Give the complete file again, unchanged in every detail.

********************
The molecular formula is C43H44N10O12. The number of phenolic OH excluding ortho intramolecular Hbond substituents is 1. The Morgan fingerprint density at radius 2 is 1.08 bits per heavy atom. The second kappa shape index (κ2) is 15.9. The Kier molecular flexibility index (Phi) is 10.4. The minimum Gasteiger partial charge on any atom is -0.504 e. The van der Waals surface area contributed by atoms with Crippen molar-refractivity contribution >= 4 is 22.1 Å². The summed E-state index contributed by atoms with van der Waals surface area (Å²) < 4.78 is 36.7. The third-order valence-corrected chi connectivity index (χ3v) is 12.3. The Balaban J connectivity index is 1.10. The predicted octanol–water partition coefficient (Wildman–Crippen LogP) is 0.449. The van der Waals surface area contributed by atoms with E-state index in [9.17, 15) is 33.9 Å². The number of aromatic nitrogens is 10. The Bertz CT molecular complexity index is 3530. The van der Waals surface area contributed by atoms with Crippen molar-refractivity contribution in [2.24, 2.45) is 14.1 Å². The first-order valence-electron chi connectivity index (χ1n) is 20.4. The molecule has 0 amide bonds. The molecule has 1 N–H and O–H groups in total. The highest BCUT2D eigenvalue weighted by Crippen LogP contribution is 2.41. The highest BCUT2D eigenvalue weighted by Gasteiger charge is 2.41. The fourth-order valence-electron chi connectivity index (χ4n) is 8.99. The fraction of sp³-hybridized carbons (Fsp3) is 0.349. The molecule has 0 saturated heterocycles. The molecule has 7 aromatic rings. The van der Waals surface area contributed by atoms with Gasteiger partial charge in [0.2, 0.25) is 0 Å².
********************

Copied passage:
The molecular formula is C43H44N10O12. The number of phenolic OH excluding ortho intramolecular Hbond substituents is 1. The Morgan fingerprint density at radius 2 is 1.08 bits per heavy atom. The second kappa shape index (κ2) is 15.9. The Kier molecular flexibility index (Phi) is 10.4. The minimum Gasteiger partial charge on any atom is -0.504 e. The van der Waals surface area contributed by atoms with Crippen molar-refractivity contribution >= 4 is 22.1 Å². The summed E-state index contributed by atoms with van der Waals surface area (Å²) < 4.78 is 36.7. The third-order valence-corrected chi connectivity index (χ3v) is 12.3. The Balaban J connectivity index is 1.10. The predicted octanol–water partition coefficient (Wildman–Crippen LogP) is 0.449. The van der Waals surface area contributed by atoms with E-state index in [9.17, 15) is 33.9 Å². The number of aromatic nitrogens is 10. The Bertz CT molecular complexity index is 3530. The van der Waals surface area contributed by atoms with Crippen molar-refractivity contribution in [2.24, 2.45) is 14.1 Å². The first-order valence-electron chi connectivity index (χ1n) is 20.4. The molecule has 0 amide bonds. The molecule has 1 N–H and O–H groups in total. The highest BCUT2D eigenvalue weighted by Crippen LogP contribution is 2.41. The highest BCUT2D eigenvalue weighted by Gasteiger charge is 2.41. The fourth-order valence-electron chi connectivity index (χ4n) is 8.99. The fraction of sp³-hybridized carbons (Fsp3) is 0.349. The molecule has 0 saturated heterocycles. The molecule has 7 aromatic rings. The van der Waals surface area contributed by atoms with Gasteiger partial charge in [0.2, 0.25) is 0 Å².